World Transformation    
"What we need is more people who specialize in the impossible. --Theodore Roethke"
 Needs of the Globe
picture From Swanny the Tinker: THE NEEDS AND WILL OF THE GLOBE

GIVEN....... that some of us have ascribed a life or being
to the globe or planet.......
What do we infer or consider the needs of the globe
to be......
if as some infer that it has consciousness as well....
what if any might be the will of the planet?

May 4,2004
[ | 9 Jun 2004 @ 03:11 | PermaLink ]

picture From Ming the Mechanic: Via Dave Pollard. Edge asked a bunch of smart people for their personal laws. You know along the lines of Murphy's Law, Moore's Law, Metcalfe's Law and that kind of thing. Answers are here. These are some of my favorites:
Art Kleiner: Every organization always operates on behalf of the perceived needs and priorities of some core group of key people. This purpose will trump every other organizational loyalty, including those to shareholders, employees, customers, and other constituents.

Stuart Hameroff:The sub-conscious mind is to consciousness what the quantum world is to the classical world.

Sara Lippincott: God is evolving. So if you're an atheist, you'd better hope that the arrow of time only goes in one direction.

Steven Levy: The truth is always more interesting that your preconception of what it might be.

Matt Ridley: Science is the discovery of ignorance. It is not a catalog of facts.

George Lakoff: Frames trump facts. All of our concepts are organized into conceptual structures called "frames" (which may include images and metaphors) and all words are defined relative to those frames. Conventional frames are pretty much fixed in the neural structures of our brains. In order for a fact to be comprehended, it must fit the relevant frames. If the facts contradict the frames, the frames, being fixed in the brain, will be kept and the facts ignored.

Ray Kurzweil: (The Law of Accelerating Returns) Evolution applies positive feedback in that the more capable methods resulting from one stage of evolutionary progress are used to create the next stage. Each epoch of evolution has progressed more rapidly by building on the products of the previous stage.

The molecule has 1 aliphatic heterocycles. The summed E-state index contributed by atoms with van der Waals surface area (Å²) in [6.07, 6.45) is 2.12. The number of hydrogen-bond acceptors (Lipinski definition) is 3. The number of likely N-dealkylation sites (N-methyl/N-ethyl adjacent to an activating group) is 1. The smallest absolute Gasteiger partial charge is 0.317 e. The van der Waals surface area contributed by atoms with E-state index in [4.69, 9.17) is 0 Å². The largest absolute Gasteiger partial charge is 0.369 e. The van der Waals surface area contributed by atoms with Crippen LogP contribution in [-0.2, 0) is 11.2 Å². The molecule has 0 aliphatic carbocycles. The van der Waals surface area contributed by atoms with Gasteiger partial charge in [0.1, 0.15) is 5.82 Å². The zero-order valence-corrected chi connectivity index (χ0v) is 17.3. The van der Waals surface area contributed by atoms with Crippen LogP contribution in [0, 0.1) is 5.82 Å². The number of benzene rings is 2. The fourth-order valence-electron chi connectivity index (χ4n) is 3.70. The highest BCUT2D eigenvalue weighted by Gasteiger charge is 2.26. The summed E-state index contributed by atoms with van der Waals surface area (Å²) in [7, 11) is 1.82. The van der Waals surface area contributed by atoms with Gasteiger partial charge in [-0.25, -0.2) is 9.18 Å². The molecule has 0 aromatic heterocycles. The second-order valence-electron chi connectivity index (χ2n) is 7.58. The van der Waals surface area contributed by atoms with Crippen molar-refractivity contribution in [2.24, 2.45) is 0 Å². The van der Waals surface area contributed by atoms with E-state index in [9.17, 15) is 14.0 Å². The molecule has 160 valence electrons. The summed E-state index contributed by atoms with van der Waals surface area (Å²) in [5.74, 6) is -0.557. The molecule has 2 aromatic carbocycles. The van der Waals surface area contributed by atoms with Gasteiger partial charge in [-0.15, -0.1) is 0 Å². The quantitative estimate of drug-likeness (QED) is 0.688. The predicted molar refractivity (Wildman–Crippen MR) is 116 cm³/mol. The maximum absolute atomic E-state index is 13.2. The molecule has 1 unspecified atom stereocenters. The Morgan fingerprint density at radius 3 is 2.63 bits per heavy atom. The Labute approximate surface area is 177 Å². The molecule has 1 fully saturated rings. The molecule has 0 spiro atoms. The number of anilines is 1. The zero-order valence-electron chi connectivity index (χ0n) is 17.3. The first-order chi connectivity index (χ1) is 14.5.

Frank Tipler: (Tipler's Law of Unilimited Progress) The laws of physics place no limits on progress, be it scientific, economic, cultural, or intellectual. In fact, the laws of physics require the knowledge and wealth possessed by intelligent beings in the universe to increase without limit, this knowledge and wealth becoming literally infinite by the the end of time. Intelligent life forms must inevitably expand out from their planets of origin, and convert the entire universe into a biosphere. If the laws of physics be for us, who can be against us?

W. Daniel Hillis: The representation becomes the reality. Or more precisely: Successful representations of reality become more important than the reality they represent. Examples: Dollars become more important than gold. The brand becomes more important than the company. The painting becomes more important than the landscape. The new medium (which begins as a representation of the old medium) eclipses the old. The prize becomes more important than the achievement. The genes become more important than the organism.
OK, I've gotta stop. Read them yourself. It is a good exercise to boil big complicated phenomena down into simple laws and princples, I think. Even if you don't quite agree, you at least find that out faster.

Damn, I gotta think of some good law myself. Except for that "Funch's Law" sounds a little clumsy.
[ | 8 Jun 2004 @ 17:27 | PermaLink ]

 Square Wheels
picture From Ming the Mechanic: From Roland Piquepaille's Technology Trends. So, you didn't think a bicycle could have square wheels? Well, it all depends on the surface you're riding on.
Stan Wagon, a mathematician at Macalester College in St. Paul, Minn., has a bicycle with square wheels. It's a weird contraption, but he can ride it perfectly smoothly. His secret is the shape of the road over which the wheels roll.